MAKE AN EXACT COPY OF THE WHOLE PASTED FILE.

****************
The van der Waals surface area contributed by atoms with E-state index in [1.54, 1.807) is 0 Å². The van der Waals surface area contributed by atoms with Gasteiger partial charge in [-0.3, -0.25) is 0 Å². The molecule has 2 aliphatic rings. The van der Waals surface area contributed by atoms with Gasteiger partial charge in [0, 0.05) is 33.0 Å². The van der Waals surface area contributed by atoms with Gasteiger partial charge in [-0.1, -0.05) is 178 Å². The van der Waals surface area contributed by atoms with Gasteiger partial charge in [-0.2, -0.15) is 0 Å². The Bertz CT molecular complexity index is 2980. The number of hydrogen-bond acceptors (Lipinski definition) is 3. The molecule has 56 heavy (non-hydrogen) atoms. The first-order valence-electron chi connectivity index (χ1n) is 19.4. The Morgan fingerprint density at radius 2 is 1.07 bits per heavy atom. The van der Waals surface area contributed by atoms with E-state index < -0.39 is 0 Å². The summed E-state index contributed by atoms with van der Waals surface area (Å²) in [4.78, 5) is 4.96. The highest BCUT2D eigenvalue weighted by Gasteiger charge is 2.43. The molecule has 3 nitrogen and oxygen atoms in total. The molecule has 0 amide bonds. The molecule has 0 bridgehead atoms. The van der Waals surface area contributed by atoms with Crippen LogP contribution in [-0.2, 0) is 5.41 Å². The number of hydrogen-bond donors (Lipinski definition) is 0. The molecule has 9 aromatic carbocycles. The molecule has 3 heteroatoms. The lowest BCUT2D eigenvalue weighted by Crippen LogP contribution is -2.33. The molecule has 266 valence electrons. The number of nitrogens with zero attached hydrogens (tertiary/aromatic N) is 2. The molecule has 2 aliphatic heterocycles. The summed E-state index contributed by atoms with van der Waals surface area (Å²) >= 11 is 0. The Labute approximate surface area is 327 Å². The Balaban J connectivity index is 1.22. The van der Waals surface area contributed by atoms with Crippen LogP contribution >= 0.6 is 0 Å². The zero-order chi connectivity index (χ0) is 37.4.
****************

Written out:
The van der Waals surface area contributed by atoms with E-state index in [1.54, 1.807) is 0 Å². The van der Waals surface area contributed by atoms with Gasteiger partial charge in [-0.3, -0.25) is 0 Å². The molecule has 2 aliphatic rings. The van der Waals surface area contributed by atoms with Gasteiger partial charge in [0, 0.05) is 33.0 Å². The van der Waals surface area contributed by atoms with Gasteiger partial charge in [-0.1, -0.05) is 178 Å². The van der Waals surface area contributed by atoms with Gasteiger partial charge in [-0.2, -0.15) is 0 Å². The Bertz CT molecular complexity index is 2980. The number of hydrogen-bond acceptors (Lipinski definition) is 3. The molecule has 56 heavy (non-hydrogen) atoms. The first-order valence-electron chi connectivity index (χ1n) is 19.4. The Morgan fingerprint density at radius 2 is 1.07 bits per heavy atom. The van der Waals surface area contributed by atoms with E-state index < -0.39 is 0 Å². The summed E-state index contributed by atoms with van der Waals surface area (Å²) in [4.78, 5) is 4.96. The highest BCUT2D eigenvalue weighted by Gasteiger charge is 2.43. The molecule has 3 nitrogen and oxygen atoms in total. The molecule has 0 amide bonds. The molecule has 0 bridgehead atoms. The van der Waals surface area contributed by atoms with Crippen LogP contribution in [-0.2, 0) is 5.41 Å². The number of hydrogen-bond donors (Lipinski definition) is 0. The molecule has 9 aromatic carbocycles. The molecule has 3 heteroatoms. The lowest BCUT2D eigenvalue weighted by Crippen LogP contribution is -2.33. The molecule has 266 valence electrons. The number of nitrogens with zero attached hydrogens (tertiary/aromatic N) is 2. The molecule has 2 aliphatic heterocycles. The summed E-state index contributed by atoms with van der Waals surface area (Å²) >= 11 is 0. The Labute approximate surface area is 327 Å². The Balaban J connectivity index is 1.22. The van der Waals surface area contributed by atoms with Crippen LogP contribution >= 0.6 is 0 Å². The zero-order chi connectivity index (χ0) is 37.4.